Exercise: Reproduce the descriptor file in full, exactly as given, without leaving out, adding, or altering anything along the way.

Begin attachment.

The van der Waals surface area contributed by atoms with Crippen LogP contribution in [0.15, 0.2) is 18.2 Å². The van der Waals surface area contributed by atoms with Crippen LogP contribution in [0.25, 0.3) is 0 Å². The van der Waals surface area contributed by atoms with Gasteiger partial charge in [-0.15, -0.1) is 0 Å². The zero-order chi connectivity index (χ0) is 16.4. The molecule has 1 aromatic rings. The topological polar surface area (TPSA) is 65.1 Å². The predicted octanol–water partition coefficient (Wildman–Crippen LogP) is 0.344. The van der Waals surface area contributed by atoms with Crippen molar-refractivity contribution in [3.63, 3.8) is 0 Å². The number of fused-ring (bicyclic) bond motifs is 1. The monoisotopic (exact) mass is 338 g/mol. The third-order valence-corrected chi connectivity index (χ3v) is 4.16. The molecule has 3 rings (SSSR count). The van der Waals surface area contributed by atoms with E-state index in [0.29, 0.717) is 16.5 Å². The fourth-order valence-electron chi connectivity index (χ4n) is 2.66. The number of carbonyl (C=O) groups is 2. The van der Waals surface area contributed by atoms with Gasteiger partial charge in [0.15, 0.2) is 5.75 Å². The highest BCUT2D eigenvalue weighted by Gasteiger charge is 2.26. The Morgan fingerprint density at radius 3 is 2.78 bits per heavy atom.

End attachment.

The van der Waals surface area contributed by atoms with Crippen LogP contribution in [0.15, 0.2) is 18.2 Å². The van der Waals surface area contributed by atoms with Crippen LogP contribution in [0.25, 0.3) is 0 Å². The van der Waals surface area contributed by atoms with Gasteiger partial charge in [-0.15, -0.1) is 0 Å². The zero-order chi connectivity index (χ0) is 16.4. The molecule has 1 aromatic rings. The topological polar surface area (TPSA) is 65.1 Å². The predicted octanol–water partition coefficient (Wildman–Crippen LogP) is 0.344. The van der Waals surface area contributed by atoms with Crippen molar-refractivity contribution in [3.63, 3.8) is 0 Å². The number of fused-ring (bicyclic) bond motifs is 1. The monoisotopic (exact) mass is 338 g/mol. The third-order valence-corrected chi connectivity index (χ3v) is 4.16. The molecule has 3 rings (SSSR count). The van der Waals surface area contributed by atoms with E-state index in [0.29, 0.717) is 16.5 Å². The fourth-order valence-electron chi connectivity index (χ4n) is 2.66. The number of carbonyl (C=O) groups is 2. The van der Waals surface area contributed by atoms with Gasteiger partial charge in [0.15, 0.2) is 5.75 Å². The highest BCUT2D eigenvalue weighted by Gasteiger charge is 2.26. The Morgan fingerprint density at radius 3 is 2.78 bits per heavy atom.